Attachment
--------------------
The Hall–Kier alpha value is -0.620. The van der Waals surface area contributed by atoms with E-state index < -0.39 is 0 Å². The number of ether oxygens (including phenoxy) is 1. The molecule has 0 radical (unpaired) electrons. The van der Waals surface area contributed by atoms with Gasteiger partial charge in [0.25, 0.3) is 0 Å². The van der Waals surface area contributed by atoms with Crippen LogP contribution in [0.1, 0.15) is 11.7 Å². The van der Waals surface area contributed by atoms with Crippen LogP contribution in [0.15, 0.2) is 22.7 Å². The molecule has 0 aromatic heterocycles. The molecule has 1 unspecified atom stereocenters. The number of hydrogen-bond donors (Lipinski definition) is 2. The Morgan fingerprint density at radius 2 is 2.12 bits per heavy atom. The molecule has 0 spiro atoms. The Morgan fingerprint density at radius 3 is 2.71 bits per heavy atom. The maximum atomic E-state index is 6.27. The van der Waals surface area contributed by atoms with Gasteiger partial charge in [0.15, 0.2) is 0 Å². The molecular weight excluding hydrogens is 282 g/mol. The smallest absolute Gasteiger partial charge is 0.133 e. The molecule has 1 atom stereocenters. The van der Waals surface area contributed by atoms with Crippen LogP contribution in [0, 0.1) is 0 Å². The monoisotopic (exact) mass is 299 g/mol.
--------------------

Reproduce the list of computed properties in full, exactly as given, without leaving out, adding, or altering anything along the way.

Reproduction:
The Hall–Kier alpha value is -0.620. The van der Waals surface area contributed by atoms with E-state index < -0.39 is 0 Å². The number of ether oxygens (including phenoxy) is 1. The molecule has 0 radical (unpaired) electrons. The van der Waals surface area contributed by atoms with Gasteiger partial charge in [0.25, 0.3) is 0 Å². The van der Waals surface area contributed by atoms with Crippen LogP contribution in [0.1, 0.15) is 11.7 Å². The van der Waals surface area contributed by atoms with Crippen LogP contribution in [0.15, 0.2) is 22.7 Å². The molecule has 0 aromatic heterocycles. The molecule has 1 unspecified atom stereocenters. The number of hydrogen-bond donors (Lipinski definition) is 2. The Morgan fingerprint density at radius 2 is 2.12 bits per heavy atom. The molecule has 0 spiro atoms. The Morgan fingerprint density at radius 3 is 2.71 bits per heavy atom. The maximum atomic E-state index is 6.27. The van der Waals surface area contributed by atoms with Gasteiger partial charge in [0.15, 0.2) is 0 Å². The molecular weight excluding hydrogens is 282 g/mol. The smallest absolute Gasteiger partial charge is 0.133 e. The molecule has 1 atom stereocenters. The van der Waals surface area contributed by atoms with Crippen LogP contribution in [0, 0.1) is 0 Å². The monoisotopic (exact) mass is 299 g/mol.